Bearing Pad Engineering
Bearing Pads: Design and Engineering
- Impact Force from Falling Object
- Newton to pound-force (N to lbf): Flbf = FN / 4.4482216152605
- Concrete is strong in compression; about 4,000 pounds per square inch
To understand compressive strength, think about several packs of crackers sitting on the floor. If you carefully stand on those packs of crackers, your weight will probably be supported, but you are putting those crackers in compression. Your weight tends towards crushing those crackers. If you jump up and land on those packs of crackers, you will increase the force applied and probably crush the crackers. You will have made the crackers fail in compression.
Now try to jump on a concrete sidewalk. You’d have to jump pretty high to make that sidewalk crush under your weight. In fact, you probably couldn’t make that sidewalk fail in compression. That’s why concrete gets used so much in construction. But the story doesn’t end with compression.
Grab a piece of string and pull in either direction. You’ve just put the string into tension. If you can pull hard enough, the string will fail in tension by snapping. Concrete, while quite strong in compression, fails quickly in tension by cracking. The resistive strength of concrete for compression is around 4,000 pounds per square inch, while the resistive strength for concrete in tension is probably less than 400 pounds per square inch. Generally, the tension strength of concrete is less than 10% of its compression strength.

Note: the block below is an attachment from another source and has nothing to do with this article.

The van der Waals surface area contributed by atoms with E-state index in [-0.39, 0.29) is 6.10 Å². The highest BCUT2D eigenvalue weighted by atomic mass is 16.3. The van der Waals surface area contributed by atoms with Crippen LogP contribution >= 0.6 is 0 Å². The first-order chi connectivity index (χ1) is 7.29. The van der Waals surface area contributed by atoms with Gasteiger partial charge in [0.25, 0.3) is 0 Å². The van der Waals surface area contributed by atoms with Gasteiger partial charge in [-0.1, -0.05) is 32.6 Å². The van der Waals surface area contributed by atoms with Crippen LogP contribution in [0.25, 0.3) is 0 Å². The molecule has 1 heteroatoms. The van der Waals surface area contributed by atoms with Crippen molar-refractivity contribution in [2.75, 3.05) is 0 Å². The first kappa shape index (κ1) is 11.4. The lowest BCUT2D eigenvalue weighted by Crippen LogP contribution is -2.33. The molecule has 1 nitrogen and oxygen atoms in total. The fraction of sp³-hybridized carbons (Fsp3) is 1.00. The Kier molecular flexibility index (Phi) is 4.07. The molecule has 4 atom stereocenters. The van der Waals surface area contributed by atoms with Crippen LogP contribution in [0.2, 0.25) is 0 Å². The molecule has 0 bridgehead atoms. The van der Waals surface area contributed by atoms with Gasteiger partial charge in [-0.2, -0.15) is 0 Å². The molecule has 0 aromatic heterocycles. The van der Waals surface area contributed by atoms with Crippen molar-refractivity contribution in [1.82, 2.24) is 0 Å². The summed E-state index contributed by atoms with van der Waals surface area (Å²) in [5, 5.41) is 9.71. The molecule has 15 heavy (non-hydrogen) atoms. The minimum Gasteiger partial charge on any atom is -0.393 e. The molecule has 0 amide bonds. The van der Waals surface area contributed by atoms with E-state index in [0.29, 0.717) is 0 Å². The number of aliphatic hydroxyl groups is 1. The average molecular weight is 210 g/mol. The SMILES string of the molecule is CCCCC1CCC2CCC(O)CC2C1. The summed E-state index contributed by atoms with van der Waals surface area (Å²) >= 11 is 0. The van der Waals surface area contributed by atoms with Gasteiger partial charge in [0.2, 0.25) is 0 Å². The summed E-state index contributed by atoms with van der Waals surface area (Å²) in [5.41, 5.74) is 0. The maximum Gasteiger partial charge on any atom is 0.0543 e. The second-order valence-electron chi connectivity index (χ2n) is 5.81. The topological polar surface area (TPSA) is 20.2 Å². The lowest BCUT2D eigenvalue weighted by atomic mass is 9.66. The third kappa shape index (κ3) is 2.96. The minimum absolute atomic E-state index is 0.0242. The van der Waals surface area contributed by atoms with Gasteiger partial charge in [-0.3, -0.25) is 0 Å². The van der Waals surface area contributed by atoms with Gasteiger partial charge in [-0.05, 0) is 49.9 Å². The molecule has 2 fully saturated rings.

Builders in the past understood these properties of concrete and stone and typically used those materials only in compression. So walls could be concrete and stone, as could foundations, since both primarily resisted downward compression loads.
Arches are an interesting structural form because arches also act totally in compression. Therefore, arches above windows in old buildings could be concrete or stone because the load transferred around the arch keeping the structure in compression, so tension cracks didn’t occur in the concrete or stone. Barrel vault ceilings are really just three dimensional arches, so they also worked as compression members only.